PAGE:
Dimensional reduction and screening masses in pure gauge theories at finite temperature
ABSTRACT We studied screening masses in the equilibrium thermodynamics of SU(2) and SU(3) pure gauge theories on the lattice. At a temperature of 2Tc we found strong evidence for dimensional reduction in the non-perturbative spectrum of screening masses. Mass ratios in the high-temperature SU(3) theory are consistent with those in the pure gauge theory in three dimensions. At the first-order SU(3) phase transition we report the first measurement of the true scalar screening mass.
arXiv:hep-lat/9806034v2 13 Sep 1998
Dimensional Reduction and Screening Masses
in Pure Gauge Theories at Finite Temperature
Saumen Datta1and Sourendu Gupta2
Department of Theoretical Physics,
Tata Institute of Fundamental Research,
Homi Bhabha Road, Mumbai 400005, India.
We studied screening masses in the equilibrium thermodynamics of
SU(2) and SU(3) pure gauge theories on the lattice. At a temperature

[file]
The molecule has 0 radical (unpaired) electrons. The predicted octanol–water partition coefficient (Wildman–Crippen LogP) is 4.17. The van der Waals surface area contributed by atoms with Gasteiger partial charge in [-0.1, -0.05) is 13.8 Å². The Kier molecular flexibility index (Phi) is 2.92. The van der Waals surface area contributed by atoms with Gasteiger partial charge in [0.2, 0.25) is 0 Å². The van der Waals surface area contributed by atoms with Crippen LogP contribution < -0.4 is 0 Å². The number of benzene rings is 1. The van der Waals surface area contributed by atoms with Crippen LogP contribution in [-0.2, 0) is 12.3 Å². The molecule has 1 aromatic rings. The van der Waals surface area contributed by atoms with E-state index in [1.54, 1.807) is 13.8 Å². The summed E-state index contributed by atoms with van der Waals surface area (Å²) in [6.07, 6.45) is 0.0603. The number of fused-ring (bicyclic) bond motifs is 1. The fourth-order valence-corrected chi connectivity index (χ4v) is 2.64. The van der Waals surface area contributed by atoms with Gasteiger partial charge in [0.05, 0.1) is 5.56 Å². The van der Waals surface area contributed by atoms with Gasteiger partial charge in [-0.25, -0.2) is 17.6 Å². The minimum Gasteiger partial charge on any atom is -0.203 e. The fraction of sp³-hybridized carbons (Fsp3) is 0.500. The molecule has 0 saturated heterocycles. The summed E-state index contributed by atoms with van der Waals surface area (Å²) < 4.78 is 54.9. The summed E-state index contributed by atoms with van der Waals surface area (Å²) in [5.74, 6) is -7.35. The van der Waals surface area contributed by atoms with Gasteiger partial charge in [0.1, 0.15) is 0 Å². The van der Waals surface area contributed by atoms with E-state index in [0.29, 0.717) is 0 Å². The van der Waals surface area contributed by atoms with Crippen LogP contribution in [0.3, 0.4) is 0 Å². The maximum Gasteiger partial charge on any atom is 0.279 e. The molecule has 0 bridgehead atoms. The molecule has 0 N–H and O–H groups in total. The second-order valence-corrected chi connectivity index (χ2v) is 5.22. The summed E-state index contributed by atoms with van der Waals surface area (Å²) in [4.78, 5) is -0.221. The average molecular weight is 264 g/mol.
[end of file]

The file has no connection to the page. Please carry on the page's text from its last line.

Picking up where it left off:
of 2Tcwe found strong evidence for dimensional reduction in the non-
perturbative spectrum of screening masses. Mass ratios in the high
temperature SU(3) theory are consistent with those in the pure gauge
theory in three dimensions. At the first order SU(3) phase transition
we report the first measurement of the true scalar screening mass.
The equilibrium thermodynamics of a gauge theory is studied in the non-
perturbative domain by lattice simulations of the partition function. Much
is now known about the phase transitions in SU(2) and SU(3) pure gauge
theory and in QCD, including the order, the transition temperature, Tc,
entropy density, pressure, specific and latent heats and other such quantities